«Conference 16–18 Nov 2011 Wissenschaftskolleg zu Berlin The Concept of Human Dignity in a Transatlantic Perspective. Foundations and Variations A ...»
Relying on the insights of literary critic Albert Levi, I will argue that literature is humanity. To the degree that this argument fails to persuade, it is barely less meaningful to assert, in the alternative, that literature is more closely connected to humanity than the state. In either case, the state (acting through its legislature or courts) should defer to literature when negotiating seeming conflicts between human dignity and literature because, to paraphrase from John’s Gospel: in the beginning was the Word … and the Word became flesh and made its dwelling among us … long before the Rechtsstaat. Central to this argument is Levi’s claim that literature, like human life, manifests three fundamental dimensions. It is communicative, continuous and critical. The Constitutional Court justified enjoining the publication of the novels in these cases by emphasizing the first two elements at the expense of the last. Significantly, the neglected dimension is precisely the facet of literature qua humanity that presents the greatest challenge to the state’s monopoly on power.
Is it possible that the state’s less-than-complete vision of humanity is motivated by its own self interest? This suggests still another argument. The Rechtsstaat may be complicit in perpetrating the degrading positions it claims to be eradicating with its human dignity jurisprudence. After all, the state is a decidedly liberal (and mostly secular) institution that necessarily excludes the full diverse potential of humanity. Literature, however, cannot be guilty of the same hegemonic tendency.
37 Recht im Kontext Conference Nov 2011 The Concept of Human Dignity in a Transatlantic Perspective chrIstoPh möllers Dr. jur. (Munich), LL.M (Chicago) is a Professor of Public Law and Jurisprudence, Faculty of Law, Humboldt-University, Berlin. He was a Fellow at NYU School of Law and the Wissenschaftskolleg zu Berlin, and is a member of the Berlin-Brandenburg Academy of Sciences. He is a judge at the Superior Administrative Court in Berlin.
His main interests include theory and comparison of separation of powers, democratic theory in public law, theory of norms, and administrative regulation.
— A liberal theory of separated powers (contract, forthcoming, 2011, Oxford UP).
— ‘We are (afraid of ) the people’. Constituent Power in German constitutionalism, in: M. Loughlin/N. Walker (eds.), Constituent Power in Comparative Perspective, Oxford 2007, Oxford University Press, 87–105.
— Democracy and human dignity—Limits of a moralized conception of rights in German Constitutional Law, in: Israel Law Review 42 (2009), 417–439.
38 Recht im Kontext Conference Nov 2011 The Concept of Human Dignity in a Transatlantic Perspective Jeffrey rosen is a professor of law at George Washington University, the legal affairs editor of The New Republic, and a nonresident Senior Fellow at the Brookings Institution, where he heads the Brookings Project on Technology and the Constitution. His is an editor of the recently published Constitution 3.0: Freedom and Technological Change. His books include The Supreme Court: The Personalities and Rivalries that Defined America, The Most Democratic Branch, The Naked Crowd, and The Unwanted Gaze, which The New York Times called “the definitive text in privacy perils in the digital age.” Rosen is a graduate of Harvard College, summa cum laude; Oxford University, where he was a Marshall Scholar; and Yale Law School. After law school, he clerked for Chief Judge Abner Mikva on the U.S. Court of Appeals for the D.C. Circuit. His essays and commentaries have appeared in the New York Times Magazine, The Atlantic Monthly, on National Public Radio, and in The New Yorker, where he has been a staff writer. The Chicago Tribune named him one of the ten best magazine journalists in America and the L.A. Times called him “the nation’s most widely read and influential legal commentator.” He writes frequently about the impact of technology on constitutional values. He lives in Washington, D.C. with his wife Christine Rosen and two sons.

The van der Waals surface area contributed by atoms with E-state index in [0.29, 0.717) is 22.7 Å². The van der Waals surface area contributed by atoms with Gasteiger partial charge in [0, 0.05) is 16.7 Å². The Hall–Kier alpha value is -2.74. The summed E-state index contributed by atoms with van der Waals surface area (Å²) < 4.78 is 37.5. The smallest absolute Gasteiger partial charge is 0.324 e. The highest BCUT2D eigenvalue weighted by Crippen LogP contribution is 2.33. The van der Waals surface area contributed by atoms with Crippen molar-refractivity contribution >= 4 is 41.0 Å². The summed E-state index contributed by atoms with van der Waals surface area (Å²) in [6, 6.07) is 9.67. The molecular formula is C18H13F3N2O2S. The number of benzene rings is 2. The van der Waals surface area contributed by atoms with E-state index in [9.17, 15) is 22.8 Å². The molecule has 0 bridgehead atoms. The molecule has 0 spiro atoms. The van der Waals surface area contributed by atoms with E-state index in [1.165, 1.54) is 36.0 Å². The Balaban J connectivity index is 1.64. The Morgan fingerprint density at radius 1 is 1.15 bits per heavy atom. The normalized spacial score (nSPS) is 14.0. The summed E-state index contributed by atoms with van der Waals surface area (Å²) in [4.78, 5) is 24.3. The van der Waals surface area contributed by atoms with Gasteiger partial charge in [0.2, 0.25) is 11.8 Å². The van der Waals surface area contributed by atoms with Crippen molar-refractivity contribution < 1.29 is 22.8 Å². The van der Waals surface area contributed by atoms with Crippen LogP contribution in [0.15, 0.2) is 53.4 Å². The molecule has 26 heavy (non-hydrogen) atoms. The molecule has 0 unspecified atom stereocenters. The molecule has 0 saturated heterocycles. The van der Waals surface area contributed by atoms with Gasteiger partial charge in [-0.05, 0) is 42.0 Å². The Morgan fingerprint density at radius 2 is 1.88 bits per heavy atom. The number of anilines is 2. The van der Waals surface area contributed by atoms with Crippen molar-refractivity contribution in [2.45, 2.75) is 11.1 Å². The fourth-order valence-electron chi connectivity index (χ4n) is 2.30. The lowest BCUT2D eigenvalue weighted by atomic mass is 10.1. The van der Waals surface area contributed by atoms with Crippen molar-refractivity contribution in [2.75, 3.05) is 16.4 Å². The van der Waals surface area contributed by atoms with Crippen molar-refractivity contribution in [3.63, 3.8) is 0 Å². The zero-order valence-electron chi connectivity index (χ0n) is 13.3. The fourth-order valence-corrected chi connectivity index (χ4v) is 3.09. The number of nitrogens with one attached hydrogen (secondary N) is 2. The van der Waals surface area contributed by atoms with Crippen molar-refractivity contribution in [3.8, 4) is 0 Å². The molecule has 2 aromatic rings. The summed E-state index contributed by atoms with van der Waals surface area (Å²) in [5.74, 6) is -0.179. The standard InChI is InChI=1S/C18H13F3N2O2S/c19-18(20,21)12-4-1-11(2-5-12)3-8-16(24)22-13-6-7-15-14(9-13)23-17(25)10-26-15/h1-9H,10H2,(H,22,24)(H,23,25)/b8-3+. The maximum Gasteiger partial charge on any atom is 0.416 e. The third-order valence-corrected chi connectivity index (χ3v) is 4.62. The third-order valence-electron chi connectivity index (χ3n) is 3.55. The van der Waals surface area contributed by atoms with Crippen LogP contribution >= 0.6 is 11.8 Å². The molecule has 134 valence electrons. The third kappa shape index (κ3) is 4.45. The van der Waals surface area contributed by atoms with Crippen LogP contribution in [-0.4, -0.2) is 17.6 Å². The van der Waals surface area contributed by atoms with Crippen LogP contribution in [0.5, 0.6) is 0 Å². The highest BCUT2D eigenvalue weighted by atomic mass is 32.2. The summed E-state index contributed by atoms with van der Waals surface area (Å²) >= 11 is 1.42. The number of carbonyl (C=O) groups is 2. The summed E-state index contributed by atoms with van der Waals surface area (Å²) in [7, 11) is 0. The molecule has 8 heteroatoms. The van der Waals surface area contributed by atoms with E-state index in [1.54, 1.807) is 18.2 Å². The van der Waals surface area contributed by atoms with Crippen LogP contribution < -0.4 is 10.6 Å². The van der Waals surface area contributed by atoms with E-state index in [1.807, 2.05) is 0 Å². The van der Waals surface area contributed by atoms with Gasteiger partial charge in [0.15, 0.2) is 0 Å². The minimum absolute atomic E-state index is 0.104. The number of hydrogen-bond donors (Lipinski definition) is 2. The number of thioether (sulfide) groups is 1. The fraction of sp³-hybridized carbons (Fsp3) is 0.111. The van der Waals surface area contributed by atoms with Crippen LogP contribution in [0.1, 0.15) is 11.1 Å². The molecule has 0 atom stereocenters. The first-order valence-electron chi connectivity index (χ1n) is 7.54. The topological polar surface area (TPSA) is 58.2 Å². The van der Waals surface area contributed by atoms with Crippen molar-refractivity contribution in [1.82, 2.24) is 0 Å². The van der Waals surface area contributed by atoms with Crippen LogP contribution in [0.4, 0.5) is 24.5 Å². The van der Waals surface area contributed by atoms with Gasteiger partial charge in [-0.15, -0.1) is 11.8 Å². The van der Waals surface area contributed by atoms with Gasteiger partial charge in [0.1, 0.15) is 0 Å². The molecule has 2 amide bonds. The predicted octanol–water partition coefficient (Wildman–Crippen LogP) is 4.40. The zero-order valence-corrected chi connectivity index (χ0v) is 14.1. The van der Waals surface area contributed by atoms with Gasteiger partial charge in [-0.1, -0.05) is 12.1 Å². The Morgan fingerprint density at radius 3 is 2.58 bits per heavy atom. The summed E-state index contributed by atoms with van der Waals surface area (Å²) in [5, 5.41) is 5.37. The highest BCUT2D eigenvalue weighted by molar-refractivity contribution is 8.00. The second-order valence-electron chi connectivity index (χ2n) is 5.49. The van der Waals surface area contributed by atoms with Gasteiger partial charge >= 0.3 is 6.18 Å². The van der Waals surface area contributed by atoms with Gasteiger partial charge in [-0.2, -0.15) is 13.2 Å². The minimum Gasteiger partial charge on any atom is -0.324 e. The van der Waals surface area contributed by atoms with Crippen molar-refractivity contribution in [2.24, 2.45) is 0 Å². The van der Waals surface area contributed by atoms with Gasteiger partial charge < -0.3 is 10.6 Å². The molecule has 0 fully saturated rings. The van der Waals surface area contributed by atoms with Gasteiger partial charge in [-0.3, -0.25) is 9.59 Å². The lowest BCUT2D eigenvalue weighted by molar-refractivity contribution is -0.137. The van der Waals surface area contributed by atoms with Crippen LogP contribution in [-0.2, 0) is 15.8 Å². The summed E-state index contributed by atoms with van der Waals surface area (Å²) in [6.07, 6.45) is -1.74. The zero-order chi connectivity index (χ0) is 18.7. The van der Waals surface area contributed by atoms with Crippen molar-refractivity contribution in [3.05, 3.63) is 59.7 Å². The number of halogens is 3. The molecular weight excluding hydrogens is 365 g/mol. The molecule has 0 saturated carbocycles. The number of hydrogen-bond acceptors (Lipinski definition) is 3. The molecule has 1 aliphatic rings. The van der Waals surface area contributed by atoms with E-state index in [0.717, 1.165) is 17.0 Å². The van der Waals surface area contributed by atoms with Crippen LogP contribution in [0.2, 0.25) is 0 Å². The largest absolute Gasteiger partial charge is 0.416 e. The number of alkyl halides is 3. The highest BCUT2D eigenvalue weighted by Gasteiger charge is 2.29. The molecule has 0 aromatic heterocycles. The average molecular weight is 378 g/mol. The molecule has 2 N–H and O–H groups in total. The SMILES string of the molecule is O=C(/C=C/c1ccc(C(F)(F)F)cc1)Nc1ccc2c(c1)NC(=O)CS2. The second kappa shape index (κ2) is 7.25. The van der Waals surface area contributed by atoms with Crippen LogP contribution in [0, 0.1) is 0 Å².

39 Recht im Kontext Conference Nov 2011 The Concept of Human Dignity in a Transatlantic Perspective JulIKA rosenstocK studied comparative religious studies, sociology and anthropology in Berlin, Copenhagen and Aberdeen. She is currently a Ph.D. student at the Faculty of Law of Humboldt University Berlin. In her dissertation she analyses reasons of attractiveness of contemporary critique on the concept of human equality in political and legal discourse.
Taking a step back from the intricacies of the national and transnational human rights discourse, I will look at concepts and conceptions of human dignity as expressions of theories of justice. Theories, which invariably deal with distribution issues, above all the ‘distribution’ of the individual between the realm of its inalienable freedoms and the realm of its collective disposability.
I will argue that from such a perspective a shift in the normative foundations of human dignity becomes visible: A new concept of human dignity emerges in the German debate about dignity’s absolute effect. A concept that differs radically from the prevailing one based on the unconditional equality of human beings.
According to this concept human dignity functions as a task of its possessor thereby destroying the sphere of unconditional human equality otherwise embodied in human dignity. Like honour such dignity is primarily constructed as a source of claims on the possessor of dignity. Human dignity, hence, becomes a conditional status.
It embodies, thus, a shift in the balance between the justifiable claims on others (and be it that of refraining from action) and the justifiable claims of others. May the latter be claims of individuals or the state, made in the name of the common good or the will of the majority.
Yet, this does not mean the return of a premodern concept of dignity. On the contrary, human dignity being violable by the comportment of its possessor strongly partakes in modern notions of self-responsibility and achievement-based status. As such it can be read as a remoralisation of personhood. And it appears to fit into a broader tendency of recent social change, which increasingly moves areas of free lifestyle choice such as smoking and body weight into the realm of collective disposability.
Such a concept of human dignity rooted in what could be called ‘conditional egalitarianism’ may pose a serious challenge to the further development of the human rights discourse. At least it confronts us with the existence of contrasting concepts of human dignity within a legal culture adhering to the same norms and constitutional articles but adhering to them in a different manner.
40 Recht im Kontext Conference Nov 2011 The Concept of Human Dignity in a Transatlantic Perspective stePhAn schAede studied theology and philosophy in Tuebingen, Rome and Goettingen. From 1991 to 1998, he was research assistant at Prof. Eberhard Juengel’s chair in Tuebingen.